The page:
At the age of 29, Dee Herbert was diagnosed with rectal cancer and was told that the only option was a colostomy bag for life. She was one of the first patients to have the APPEAR procedure, which meant she did not need a colostomy bag. Now she and her husband have two children and she’s been given the all-clear from cancer.
As she holds daughter Natasha in her arms, Dee Herbert feels blessed in more ways than one.
At the age of 29 she discovered she had rectal cancer and faced having a colostomy bag for life. Children seemed an impossibility.
But she underwent a pioneering operation, funded by Bowel & Cancer Research, which saved her life. And when Natasha was born in February 2010, a sister for three-year-old Dylan, her family was complete.
It took a while for Dee’s cancer to be diagnosed.
“Looking back now, I did have symptoms,” she said. “But I had no idea it could be serious – I was only 26 years old.
“I was always tired. I’d fall asleep if I sat down for more than 20 minutes.”
Dee, now 37, was working in London at Woolworths’ head office at the time, as a merchandiser for the Ladybird brand.
“It was tough. But everyone always moans about being tired and needing a holiday so I thought I was no different.”
Her GP prescribed anti-depresssants, beta blockers and sleeping pills which she took on and off for three years.
In July 2003, Dee married Christian, the man she’d met at University in London.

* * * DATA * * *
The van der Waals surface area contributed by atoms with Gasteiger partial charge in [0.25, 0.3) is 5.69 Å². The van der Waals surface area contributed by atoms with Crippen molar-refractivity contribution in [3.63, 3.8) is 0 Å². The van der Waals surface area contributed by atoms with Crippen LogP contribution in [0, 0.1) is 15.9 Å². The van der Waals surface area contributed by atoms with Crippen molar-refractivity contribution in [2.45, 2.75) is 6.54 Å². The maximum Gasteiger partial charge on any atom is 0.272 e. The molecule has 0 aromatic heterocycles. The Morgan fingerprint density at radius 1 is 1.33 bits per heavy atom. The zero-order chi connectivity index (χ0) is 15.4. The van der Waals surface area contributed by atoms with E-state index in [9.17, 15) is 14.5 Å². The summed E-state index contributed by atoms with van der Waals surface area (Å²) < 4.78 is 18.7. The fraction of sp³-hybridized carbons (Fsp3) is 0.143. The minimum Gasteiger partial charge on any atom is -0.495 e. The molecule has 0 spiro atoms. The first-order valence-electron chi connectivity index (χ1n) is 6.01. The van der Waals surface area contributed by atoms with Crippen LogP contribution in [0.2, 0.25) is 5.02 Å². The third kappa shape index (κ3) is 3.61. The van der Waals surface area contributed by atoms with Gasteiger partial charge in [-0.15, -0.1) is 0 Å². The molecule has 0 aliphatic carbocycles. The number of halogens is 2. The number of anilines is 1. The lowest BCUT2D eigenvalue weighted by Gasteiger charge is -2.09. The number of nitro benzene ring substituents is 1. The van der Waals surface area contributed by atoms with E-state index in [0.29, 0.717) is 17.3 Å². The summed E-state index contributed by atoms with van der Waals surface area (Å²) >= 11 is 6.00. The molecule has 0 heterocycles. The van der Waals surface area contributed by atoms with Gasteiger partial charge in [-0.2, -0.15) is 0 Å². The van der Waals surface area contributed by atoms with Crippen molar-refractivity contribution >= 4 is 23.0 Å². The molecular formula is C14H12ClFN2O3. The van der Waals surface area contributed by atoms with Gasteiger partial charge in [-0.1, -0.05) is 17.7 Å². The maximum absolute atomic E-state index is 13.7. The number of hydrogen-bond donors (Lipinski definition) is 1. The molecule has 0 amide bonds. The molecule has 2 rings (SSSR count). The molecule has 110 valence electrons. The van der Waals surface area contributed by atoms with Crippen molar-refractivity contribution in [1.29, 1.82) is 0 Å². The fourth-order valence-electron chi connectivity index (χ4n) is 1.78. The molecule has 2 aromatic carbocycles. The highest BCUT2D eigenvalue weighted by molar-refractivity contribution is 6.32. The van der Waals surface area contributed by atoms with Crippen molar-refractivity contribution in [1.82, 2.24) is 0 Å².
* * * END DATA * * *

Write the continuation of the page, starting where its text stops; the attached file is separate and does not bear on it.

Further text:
“I was struggling but I put it down to stress and nerves. We went to Florida for a short holiday and that’s when I went to the loo and saw a drop of blood on the toilet tissue.”
Back home in London, she went to her GP who referred her to a consultant.
“He said I had a polyp – I needed a colonoscopy and they’d snip it off,” she said.
The appointment for her NHS operation was three months away, but as the weeks ticked by, the worry became unbearable and Dee broke down at work.
She had just started a new job as a logistics analyst for the Arcadia group in London.
“My manager was fantastic and helped me arrrange private medical insurance so I could see a private consultant immediately.”
She did get an immediate biopsy – but on November 5, 2003, she was told she had rectal cancer. There was no history of cancer in her family and the diagnosis came as a bolt from the blue.
“I was devastated. How could that happen when I was only 29? My life just fell away before me. I’d only been married for three months. We wanted to have a family. We thought we had everything to live for.”
Then came a series of scans and the ‘had it spread’ consultation.
The good news was that the cancer was confined to the rectum, but the position of the tumour was a problem: it was low, and very near the sphincter.
“The consultant said I had no choice but to have my whole colon and rectum removed. I’d have to live with a colostomy bag for the rest of my life,” said Dee.
At the time, the prospect of living with a stoma didn’t seem too serious. “All Christian and I wanted was for the cancer to be removed. I’d have said ‘yes’ to anything that would save my life,” said Dee.